The Guardian October 3, 2006 - by Madeleine Bunting


The cynics who ridiculed Margate's Exodus Day miss the point: art has broken its elitist leash to inspire collective purpose

On Saturday evening at 7pm, an Antony Gormley sculpture was burned on a derelict fairground site in Margate. A form of antisocial behaviour, you might think; but in fact this was social behaviour writ large. A procession made their way to Gormley's 25m-high Waste Man to mark the culmination of a huge arts project that had involved hundreds of Margate residents in the making of a film and the performing of songs specially written for the day-long event by the likes of Brian Eno.

Margate might well be waking up from its biggest hangover ever, still a tad bewildered as to what exactly its weekend fling was all about. What happens when big, ambitious names in art, music, theatre and film descend on a shabby seaside town and shake it by the scruff of its neck? Is this some sort of makeover show on a town-wide scale with a bit of the Pop Idol format mixed in: a combination of a town in quest of a Trinny transformation and its residents hungry for their five minutes of fame?

The event, extravagantly entitled Exodus Day, was arranged to explore issues of identity and migration in a town tensely coping with both. Before it had even happened the cynics were demolishing its aspirations. AA Gill accused the organisers - the arts charity Artangel - of being the equivalent of "Dr Livingstone offering missionary art to the natives". It "smells like Victorian imperialism", he concluded, pointing out that few in Margate would have chosen to spend large amounts of money on building and torching the latest creation of one of Britain's leading sculptors.

But what escapes the cynics is how culture and art have broken out of elitist circles in the past 10 to 15 years. Museums and galleries are no longer the preserve of the middle class, monuments are no longer just for leafy London squares or town halls; there has been a democratisation of culture. The appetite for the drama, shock, delight, intrigue and sheer bewilderment which the visual arts so abundantly provide is growing apace. Perhaps it reflects the increasingly well-educated country in which everyone is steeped in a sophisticated visual literacy - on television, on the internet and in advertising. The success of Tate Modern in London or Baltic in Gateshead is symptomatic of how the most vibrant - and engaging - part of the public realm is now cultural.

As our political life hollows out, as party membership collapses and the committee branch meetings shrivel, the crowds pour into galleries to gaze, to be outraged, irritated, amused - even inspired. As the politicians struggle to capture the public imagination, artists win themselves an unprecedented audience in their ability to do just that.

Margate is only the latest example of an increasingly ambitious type of public art. Think of the Sultan's Elephant, the giant mechanised model that trundled down the streets of London in May, closing traffic arteries and temporarily handing the streets back to the people. Or think of Spencer Tunick and his extraordinary images of nude crowds, such as those who braved chilly winds on the quaysides of Newcastle and Gateshead last year.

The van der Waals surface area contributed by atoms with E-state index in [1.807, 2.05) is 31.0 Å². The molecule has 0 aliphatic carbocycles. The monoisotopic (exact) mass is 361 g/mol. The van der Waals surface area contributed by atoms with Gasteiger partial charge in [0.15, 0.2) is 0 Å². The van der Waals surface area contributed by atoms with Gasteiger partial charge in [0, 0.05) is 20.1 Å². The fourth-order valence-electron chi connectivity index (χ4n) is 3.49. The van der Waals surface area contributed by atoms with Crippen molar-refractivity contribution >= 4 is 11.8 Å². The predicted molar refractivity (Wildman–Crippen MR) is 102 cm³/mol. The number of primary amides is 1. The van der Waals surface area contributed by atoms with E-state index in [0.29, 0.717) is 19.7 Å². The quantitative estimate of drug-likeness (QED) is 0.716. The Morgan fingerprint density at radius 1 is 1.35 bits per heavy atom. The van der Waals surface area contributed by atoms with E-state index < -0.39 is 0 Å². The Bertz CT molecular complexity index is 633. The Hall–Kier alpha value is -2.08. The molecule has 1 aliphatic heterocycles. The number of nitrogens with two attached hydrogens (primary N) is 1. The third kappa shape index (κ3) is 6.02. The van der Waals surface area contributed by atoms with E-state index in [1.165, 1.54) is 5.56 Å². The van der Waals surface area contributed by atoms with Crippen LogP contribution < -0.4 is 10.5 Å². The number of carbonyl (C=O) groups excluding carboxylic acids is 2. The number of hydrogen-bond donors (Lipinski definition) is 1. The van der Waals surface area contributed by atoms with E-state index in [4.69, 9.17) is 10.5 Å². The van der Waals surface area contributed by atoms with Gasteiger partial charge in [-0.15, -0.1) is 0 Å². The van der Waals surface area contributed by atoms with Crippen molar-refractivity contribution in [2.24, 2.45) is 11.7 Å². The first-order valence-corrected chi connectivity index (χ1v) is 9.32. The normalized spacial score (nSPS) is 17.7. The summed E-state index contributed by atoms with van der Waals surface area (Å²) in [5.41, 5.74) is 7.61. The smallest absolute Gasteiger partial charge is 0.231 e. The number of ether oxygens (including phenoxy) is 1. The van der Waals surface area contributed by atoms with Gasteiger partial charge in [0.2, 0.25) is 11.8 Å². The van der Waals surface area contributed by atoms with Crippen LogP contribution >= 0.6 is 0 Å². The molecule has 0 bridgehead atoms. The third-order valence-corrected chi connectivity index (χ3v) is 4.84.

This is a new kind of public art. It marks a departure from the iconic monuments - such as the Angel of the North - with which we have become so familiar, but which were so dramatic in their novelty back in the '90s when they took visual art out of the institutional settings of galleries and into the furniture of everyday lives.

What characterises this new public art is engagement and participation. Gormley's Waste Man in Margate was built by volunteers; he issued a call for help in the local newspaper. The walls between the elite who produce art and those who observe it are disappearing, and art has broken out of the reserves offered by institutions such as museums and galleries. This kind of art is not something you choose to go and visit - it goes out to make itself an audience. The Sultan's Elephant was as much about the impact it had on London street life as the ingenuity of its construction.

Politicians bred on GDP and productivity statistics need to take notice of how the arts inspire collective experience in a way that our political languages no longer can. That means culture and its funding is no longer an add-on but central to any politics committed to the vitality of the public realm and how societies build collective purpose. In key areas such as identity, where emotions are raw and intense, culture of all kinds is a vital arena in which to explore hopes and defuse fears before the latter take violent or political form.

There are politicians who are beginning to grasp this; at the Labour conference last week, David Lammy delivered an eloquent plea at a fringe meeting for pushing culture up the political agenda. But one wonders how far the argument has spread in our political establishment: it's hard to imagine the Treasury relaxing its obsession with "value for money", a measure almost impossible to use in the cultural sector, let alone Whitehall launching itself into the much more controversial and risky area of subjective perception and how that shapes belonging and one's sense of self. These are crucial public goods, but they don't come with a balance sheet attached.